There was never any official acknowledgment — relationship status update on Facebook — that Jon Lester and David Ross were an exclusive pitcher-catcher item.
But it felt understood.
Ross was behind the plate for seven of Lester’s first nine starts this season.
A.J. Pierzynski had caught Lester only twice. The first was the Red Sox’ 2-1 Opening Day loss to the Orioles. The other was exactly a month ago, in a rocky 9-3 loss to the Yankees.
But runs have been hard for the Red Sox to sew together lately, and losses were piling up — six straight going into Thursday’s series finale with the Blue Jays, including the first five on this six-game homestand.
Faced with a choice between Lester’s comfort level with Ross and the team’s urgent need for offense, Farrell did the math.
Pierzynski had a .409 lifetime average against Blue Jays starter Mark Buehrle. Ross was 3 for 12.
Farrell went with offense.
“There’s a comfort level between Jon and David Ross, but given where we are offensively in the history that A.J. had against Buehrle coming into this, [we’re] trying to get offense wherever we could,” Farrell said. “I’m not saying that [Lester’s and Pierzynski’s] rapport is not workable, but I think that just the numbers bear out that Jon has had some comfort level, there’s more history with he and David.”
The Sox lost, 7-2, and Lester struggled more in the first two innings than he has at any point this season.
In those two frames, Lester was tagged for seven hits and seven earned runs. Melky Cabrera and Jose Bautista cracked back-to-back home runs in the first on nearly identical pitches.
“The one to Melky wasn’t terrible,” Lester said. “But just coming back and being kind of stubborn there against Bautista after the homer, knowing they’re going to be aggressive, just wasn’t the smartest pitch.”
In the second, Jose Reyes got to Lester for a two-run single, Bautista plated Reyes with a single, Edwin Encarnacion added another RBI single, and Bautista scored on a chopper off the plate by Brett Lawrie that was nearly a double-play ball.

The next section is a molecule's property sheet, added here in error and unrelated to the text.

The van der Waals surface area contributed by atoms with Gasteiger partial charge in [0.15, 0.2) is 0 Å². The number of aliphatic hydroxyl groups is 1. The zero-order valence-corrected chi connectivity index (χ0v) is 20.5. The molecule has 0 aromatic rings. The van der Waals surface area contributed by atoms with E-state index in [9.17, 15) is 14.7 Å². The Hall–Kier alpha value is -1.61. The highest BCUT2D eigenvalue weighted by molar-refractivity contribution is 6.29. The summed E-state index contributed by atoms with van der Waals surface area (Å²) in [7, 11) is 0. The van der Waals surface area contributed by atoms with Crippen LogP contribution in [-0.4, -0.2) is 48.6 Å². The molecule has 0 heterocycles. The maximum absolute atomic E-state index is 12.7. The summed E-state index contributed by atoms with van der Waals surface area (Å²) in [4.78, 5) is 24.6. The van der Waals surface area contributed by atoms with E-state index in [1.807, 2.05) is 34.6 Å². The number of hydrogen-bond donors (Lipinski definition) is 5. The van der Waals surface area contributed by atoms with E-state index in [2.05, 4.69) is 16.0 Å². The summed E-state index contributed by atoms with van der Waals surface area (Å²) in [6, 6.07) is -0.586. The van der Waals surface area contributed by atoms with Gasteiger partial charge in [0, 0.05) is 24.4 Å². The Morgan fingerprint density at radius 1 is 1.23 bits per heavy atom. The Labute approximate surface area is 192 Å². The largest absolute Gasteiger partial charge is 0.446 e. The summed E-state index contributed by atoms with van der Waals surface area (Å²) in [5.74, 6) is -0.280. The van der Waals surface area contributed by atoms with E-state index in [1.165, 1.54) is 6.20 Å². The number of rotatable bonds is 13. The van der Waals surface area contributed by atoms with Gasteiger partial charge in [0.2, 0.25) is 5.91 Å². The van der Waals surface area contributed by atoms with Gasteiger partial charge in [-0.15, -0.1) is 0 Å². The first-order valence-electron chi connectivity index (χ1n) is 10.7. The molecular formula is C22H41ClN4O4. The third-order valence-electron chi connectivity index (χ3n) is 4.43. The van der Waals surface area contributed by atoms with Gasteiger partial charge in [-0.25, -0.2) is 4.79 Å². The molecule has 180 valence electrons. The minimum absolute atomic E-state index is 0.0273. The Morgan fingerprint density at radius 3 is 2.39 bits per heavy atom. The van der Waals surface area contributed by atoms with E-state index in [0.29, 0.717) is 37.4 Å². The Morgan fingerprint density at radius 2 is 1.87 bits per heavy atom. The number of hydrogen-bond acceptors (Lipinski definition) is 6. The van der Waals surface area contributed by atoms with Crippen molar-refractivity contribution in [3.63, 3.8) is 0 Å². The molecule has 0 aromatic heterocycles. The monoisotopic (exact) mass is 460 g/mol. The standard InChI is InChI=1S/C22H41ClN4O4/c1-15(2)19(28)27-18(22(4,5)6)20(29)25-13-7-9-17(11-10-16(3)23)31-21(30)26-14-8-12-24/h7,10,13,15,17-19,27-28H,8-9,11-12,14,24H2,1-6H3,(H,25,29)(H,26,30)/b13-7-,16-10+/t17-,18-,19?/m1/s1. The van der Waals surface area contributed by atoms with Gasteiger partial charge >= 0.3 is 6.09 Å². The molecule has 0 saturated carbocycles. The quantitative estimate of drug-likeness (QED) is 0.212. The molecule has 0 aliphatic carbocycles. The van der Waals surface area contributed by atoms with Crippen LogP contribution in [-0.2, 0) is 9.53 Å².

“I’ve got to do a better job in that second inning of minimizing damage and doing a better job of getting these guys back out in the dugout,” Lester said.
Lester couldn’t hide his frustration. When he wanted to get rid of bad baseballs, he one-hopped them to the ballboy. When first baseman Mike Carp tossed him the ball after the Red Sox were a hair late on a double play, Lester snatched the ball with his bare hand.
“It’s not fun going out there giving up a bunch of hits, trying to stop a losing streak, trying to win, just keep guys in the ballgame,” Lester said. “The list goes on and on of things we just flat-out didn’t do today.”
It was a matter of compound frustrations, Farrell said. The Sox were on a losing streak. Lester puts it on his shoulders to be the pitcher who breaks it up.
“There were some pitches I think that were borderline that he didn’t get some calls and I think just the fact of the stretch that we’re in,” the manager said. “He takes it upon himself to be the guy to stop a streak, and when that wasn’t happening, there’s some frustration that everyone’s dealing with.”
Ultimately, Lester toughed out 6⅓ innings, but by the time he settled down it was too late for the Sox.
Only one other start this year had turned out worse for Lester — April 22, when the Yankees reached him for 11 hits and eight runs (three earned) in 4⅔ innings, with Pierzynski behind the plate.
That issue was a sore spot for Pierzynski, who, obviously aware of the reason he was in the lineup as well as the results when paired with Lester, cut off a question that addressed it.
“I’m not answering that question any more,” he said. “It doesn’t matter. You guys keep bringing that up, but Jon and I had the first [start] Opening Day, we did well together. Then today was just one of those days things didn’t work out. It had nothing to do with me catching. You guys can say that all you want. But it had nothing to do with that.”
Offense came in barely-there flares for the Sox. Jonny Gomes got them on the board with an RBI single in the first, and Xander Bogaerts smacked a 1-and-2 fastball over the Wall in the second. But otherwise Buehrle kept the Sox on a short leash (five strikeouts, seven hits, two earned runs) over his seven innings.
“We’re in a stretch of games here where we’re giving up too many runs early and we’re scuffling to score runs,” Farrell said. “That’s a dangerous combination right now.”
The Blue Jays, who started the day tied with the Yankees for the AL East lead, have won eight of their last 10, and while the division is still mostly shoulder-to-shoulder, the Sox sit five games out of first and six games below .500.
“These guys have been around the block a few times,” Lester said. “We’ve all been through stuff like this. Guys are showing up every day busting their butt. We all have a plan, we all try to go execute that plan. We’re just not doing it right now. We’re just not getting it done.”